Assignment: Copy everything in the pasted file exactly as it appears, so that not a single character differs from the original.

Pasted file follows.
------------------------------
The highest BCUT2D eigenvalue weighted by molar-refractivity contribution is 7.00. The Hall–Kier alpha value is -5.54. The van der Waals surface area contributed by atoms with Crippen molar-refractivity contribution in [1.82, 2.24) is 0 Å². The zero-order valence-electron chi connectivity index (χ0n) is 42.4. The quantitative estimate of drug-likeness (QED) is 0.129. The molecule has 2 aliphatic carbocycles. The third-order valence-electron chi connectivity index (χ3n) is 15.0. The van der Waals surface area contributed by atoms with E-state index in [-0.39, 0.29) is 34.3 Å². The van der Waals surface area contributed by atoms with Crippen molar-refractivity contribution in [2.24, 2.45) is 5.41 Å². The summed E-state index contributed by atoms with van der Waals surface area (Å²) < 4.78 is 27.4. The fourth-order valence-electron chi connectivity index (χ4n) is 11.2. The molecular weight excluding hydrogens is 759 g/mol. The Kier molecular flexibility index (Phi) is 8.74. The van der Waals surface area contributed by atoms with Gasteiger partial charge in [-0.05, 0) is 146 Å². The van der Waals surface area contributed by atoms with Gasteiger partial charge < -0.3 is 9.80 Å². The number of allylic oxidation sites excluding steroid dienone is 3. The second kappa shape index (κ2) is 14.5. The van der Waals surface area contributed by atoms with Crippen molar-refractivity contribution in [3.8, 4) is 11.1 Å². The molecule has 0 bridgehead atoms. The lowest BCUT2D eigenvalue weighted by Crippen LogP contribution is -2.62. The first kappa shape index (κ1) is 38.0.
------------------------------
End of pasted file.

The highest BCUT2D eigenvalue weighted by molar-refractivity contribution is 7.00. The Hall–Kier alpha value is -5.54. The van der Waals surface area contributed by atoms with Crippen molar-refractivity contribution in [1.82, 2.24) is 0 Å². The zero-order valence-electron chi connectivity index (χ0n) is 42.4. The quantitative estimate of drug-likeness (QED) is 0.129. The molecule has 2 aliphatic carbocycles. The third-order valence-electron chi connectivity index (χ3n) is 15.0. The van der Waals surface area contributed by atoms with E-state index in [-0.39, 0.29) is 34.3 Å². The van der Waals surface area contributed by atoms with Crippen molar-refractivity contribution in [2.24, 2.45) is 5.41 Å². The summed E-state index contributed by atoms with van der Waals surface area (Å²) < 4.78 is 27.4. The fourth-order valence-electron chi connectivity index (χ4n) is 11.2. The molecular weight excluding hydrogens is 759 g/mol. The Kier molecular flexibility index (Phi) is 8.74. The van der Waals surface area contributed by atoms with Gasteiger partial charge in [-0.05, 0) is 146 Å². The van der Waals surface area contributed by atoms with Gasteiger partial charge < -0.3 is 9.80 Å². The number of allylic oxidation sites excluding steroid dienone is 3. The second kappa shape index (κ2) is 14.5. The van der Waals surface area contributed by atoms with Crippen molar-refractivity contribution in [3.8, 4) is 11.1 Å². The molecule has 0 bridgehead atoms. The lowest BCUT2D eigenvalue weighted by Crippen LogP contribution is -2.62. The first kappa shape index (κ1) is 38.0.